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Students Walk Out, and March Down to Wall Street (Updated With Raw Footage)

As expected, hundreds of students from NYU and the New School showed up at Washington Square Park Wednesday afternoon, before marching down Lafayette Street to join the Occupy Wall Street protesters. “A lot of the problems that Occupy Wall Street is addressing have a particular impact on students,” said co-organizer of NYU Student Walk Out, Christy Thornton, 32. After hooking up with what she said were 60 community groups and what the Times reported were several labor unions at Foley Square, several thousand marched on to Zuccotti Park, per the AP. In the course of the evening, about 28 arrests were made, according to NY1 (update: City Room hears that 23 were arrested), and protesters reported police using pepper-spray and batons to keep the crowd at bay. (Gothamist has video of one such incident.) As you can see from Liv Buli’s report above, the Local was at Washington Square Park to see the start of it all.

Update | 11:15 a.m. Our reporter Yoo Eun Lee was also on the scene and captured the raw footage below. Read more…

In Class With Professor James Franco

City Room sits in on a film class taught by the star of “127 Hours” and “Milk” at NYU, and the first-time professor’s curriculum is as avant garde as one would expect. Soon the nine graduate students will travel to Detroit to shoot a collaborative film with the themes of “rejuvenation and memory.” Of course, the class has its fair share of perks, too. The students’ films will likely get attention from film festivals, and then there’s just the thrill of spending time with Mr. Franco. “I got over being star-struck,” one student said. “But handsome, yes, he is handsome.”

A School’s Closing Creates Uncertainty

RGA ClassroomLaura E. Lee An empty classroom at Ross Global Academy.

With the end of the school year just around the corner, students at Ross Global Academy are eagerly awaiting the start of summer. But some families face uncertain futures when the academy permanently closes its doors at the end of the month.

The New York City Department of Education announced the closure the charter school on East 11th Street at First Avenue in December, citing the reports of the school’s low test scores and high teacher turnover.

With the announcement, parents and staff fought to keep the school open. The school’s founder, multimillionaire Courtney Sale Ross, sent a letter to the Department of Education asserting that the Department did not follow proper procedures and requesting a renewal. Chancellor Joel Klein denied the request.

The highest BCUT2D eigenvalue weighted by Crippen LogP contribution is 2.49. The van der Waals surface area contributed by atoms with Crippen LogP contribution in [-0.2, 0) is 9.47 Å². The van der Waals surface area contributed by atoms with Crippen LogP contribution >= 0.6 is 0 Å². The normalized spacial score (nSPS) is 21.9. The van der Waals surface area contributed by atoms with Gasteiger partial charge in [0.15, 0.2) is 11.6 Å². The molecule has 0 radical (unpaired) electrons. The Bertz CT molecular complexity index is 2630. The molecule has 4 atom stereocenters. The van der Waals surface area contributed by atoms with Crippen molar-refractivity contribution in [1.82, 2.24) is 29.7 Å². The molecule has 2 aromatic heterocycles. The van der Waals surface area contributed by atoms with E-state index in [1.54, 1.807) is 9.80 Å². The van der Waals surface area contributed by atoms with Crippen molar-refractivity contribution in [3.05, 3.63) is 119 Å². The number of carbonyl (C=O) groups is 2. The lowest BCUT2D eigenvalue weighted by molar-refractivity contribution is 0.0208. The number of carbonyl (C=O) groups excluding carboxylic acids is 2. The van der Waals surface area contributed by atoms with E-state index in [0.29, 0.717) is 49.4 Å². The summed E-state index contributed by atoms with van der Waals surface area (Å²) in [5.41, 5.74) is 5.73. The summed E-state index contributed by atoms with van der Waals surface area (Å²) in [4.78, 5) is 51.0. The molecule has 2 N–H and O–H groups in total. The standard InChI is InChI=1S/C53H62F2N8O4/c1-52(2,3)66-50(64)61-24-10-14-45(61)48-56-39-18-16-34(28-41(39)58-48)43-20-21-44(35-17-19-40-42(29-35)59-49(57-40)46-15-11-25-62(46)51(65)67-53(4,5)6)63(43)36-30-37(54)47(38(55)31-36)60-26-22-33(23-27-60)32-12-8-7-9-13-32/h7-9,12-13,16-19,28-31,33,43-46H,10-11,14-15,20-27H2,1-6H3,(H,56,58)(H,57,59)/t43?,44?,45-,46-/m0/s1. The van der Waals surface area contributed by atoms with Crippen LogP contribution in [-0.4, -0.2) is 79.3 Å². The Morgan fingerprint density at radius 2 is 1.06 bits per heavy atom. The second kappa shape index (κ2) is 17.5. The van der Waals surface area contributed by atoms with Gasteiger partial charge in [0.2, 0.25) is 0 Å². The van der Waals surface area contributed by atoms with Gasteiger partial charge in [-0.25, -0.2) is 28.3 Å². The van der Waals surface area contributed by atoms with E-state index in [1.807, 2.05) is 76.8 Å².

Richard Burke, executive director of the school, said that the Department has promised to place everyone by the end of the month. But some parents, still bitter about the circumstances of the closure, are angry about the reassignment process.

“We’re displaced,” said Noemi Hernandez, president of the academy’s Parent-Teacher Association. Ms. Hernandez said that although she lives in the neighborhood, she cannot register her two children at local schools without Department of Education approval.
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Abandon All Hope, Ye Who Graduate

Woo!Peter Boothe

A few weeks ago, NYU seniors from Avenue D to West Fourth Street washed their greasy hair and used their parents’ credit cards to buy something nice-looking for the penultimate of college events — graduation. For what seemed like way too many days I stood in line behind glossy moms in white ankle pants at H&M, mingled with round, red-faced Dads on the F train, and dodged double decker tour buses barreling through my streets, working overtime to accommodate all of the neglected aunts and uncles.

I wanted to run and hide, not because I was jealous of all the checks being picked up by parents at Mercadito, nor because those parents then gave their little graduates some “beer money” before they stepped into a cab to retire to their Times Square hotel. Not even because I’m scared of other people’s grandmas (which I am).

No, I wanted to get the hell out of the East Village during those days because from what I could see, all parties involved with the occasion seemed extremely unhappy and unhopeful, both for their own futures and for the futures of everyone around them. Yes, even commencement speaker Bill Clinton.

It reminded me of the misery of my own college graduation. My Dad cried, which I thought was sweet, but my mother assured me he was having a reaction to looking at his bank account. Last week, when I saw a silver-haired man in a Pebble Beach baseball cap painfully clutching the brunch menu while waiting in a throng of other silver-haired men outside of Peels, I assumed it was a similar situation.
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